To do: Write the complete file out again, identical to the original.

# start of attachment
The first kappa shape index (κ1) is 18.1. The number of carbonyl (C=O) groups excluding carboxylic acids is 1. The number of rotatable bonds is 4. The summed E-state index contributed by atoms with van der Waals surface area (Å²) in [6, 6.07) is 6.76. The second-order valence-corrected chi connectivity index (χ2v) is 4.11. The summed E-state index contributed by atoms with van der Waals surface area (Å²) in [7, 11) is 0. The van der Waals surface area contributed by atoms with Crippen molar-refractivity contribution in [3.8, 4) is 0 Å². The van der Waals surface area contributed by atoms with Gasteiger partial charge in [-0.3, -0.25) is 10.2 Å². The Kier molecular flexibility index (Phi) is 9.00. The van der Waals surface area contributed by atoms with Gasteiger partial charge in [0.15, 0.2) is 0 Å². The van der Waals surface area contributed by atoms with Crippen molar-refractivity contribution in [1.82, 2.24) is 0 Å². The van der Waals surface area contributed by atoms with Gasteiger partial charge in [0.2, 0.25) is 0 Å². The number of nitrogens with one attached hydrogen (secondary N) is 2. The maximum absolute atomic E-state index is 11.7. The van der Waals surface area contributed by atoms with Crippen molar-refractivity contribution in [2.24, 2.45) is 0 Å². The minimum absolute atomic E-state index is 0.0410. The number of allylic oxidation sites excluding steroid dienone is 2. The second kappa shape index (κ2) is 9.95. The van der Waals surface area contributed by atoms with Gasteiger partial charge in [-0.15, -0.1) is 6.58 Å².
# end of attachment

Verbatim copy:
The first kappa shape index (κ1) is 18.1. The number of carbonyl (C=O) groups excluding carboxylic acids is 1. The number of rotatable bonds is 4. The summed E-state index contributed by atoms with van der Waals surface area (Å²) in [6, 6.07) is 6.76. The second-order valence-corrected chi connectivity index (χ2v) is 4.11. The summed E-state index contributed by atoms with van der Waals surface area (Å²) in [7, 11) is 0. The van der Waals surface area contributed by atoms with Crippen molar-refractivity contribution in [3.8, 4) is 0 Å². The van der Waals surface area contributed by atoms with Gasteiger partial charge in [-0.3, -0.25) is 10.2 Å². The Kier molecular flexibility index (Phi) is 9.00. The van der Waals surface area contributed by atoms with Gasteiger partial charge in [0.15, 0.2) is 0 Å². The van der Waals surface area contributed by atoms with Crippen molar-refractivity contribution in [1.82, 2.24) is 0 Å². The van der Waals surface area contributed by atoms with Gasteiger partial charge in [0.2, 0.25) is 0 Å². The number of nitrogens with one attached hydrogen (secondary N) is 2. The maximum absolute atomic E-state index is 11.7. The van der Waals surface area contributed by atoms with Crippen molar-refractivity contribution in [2.24, 2.45) is 0 Å². The minimum absolute atomic E-state index is 0.0410. The number of allylic oxidation sites excluding steroid dienone is 2. The second kappa shape index (κ2) is 9.95. The van der Waals surface area contributed by atoms with Gasteiger partial charge in [-0.15, -0.1) is 6.58 Å².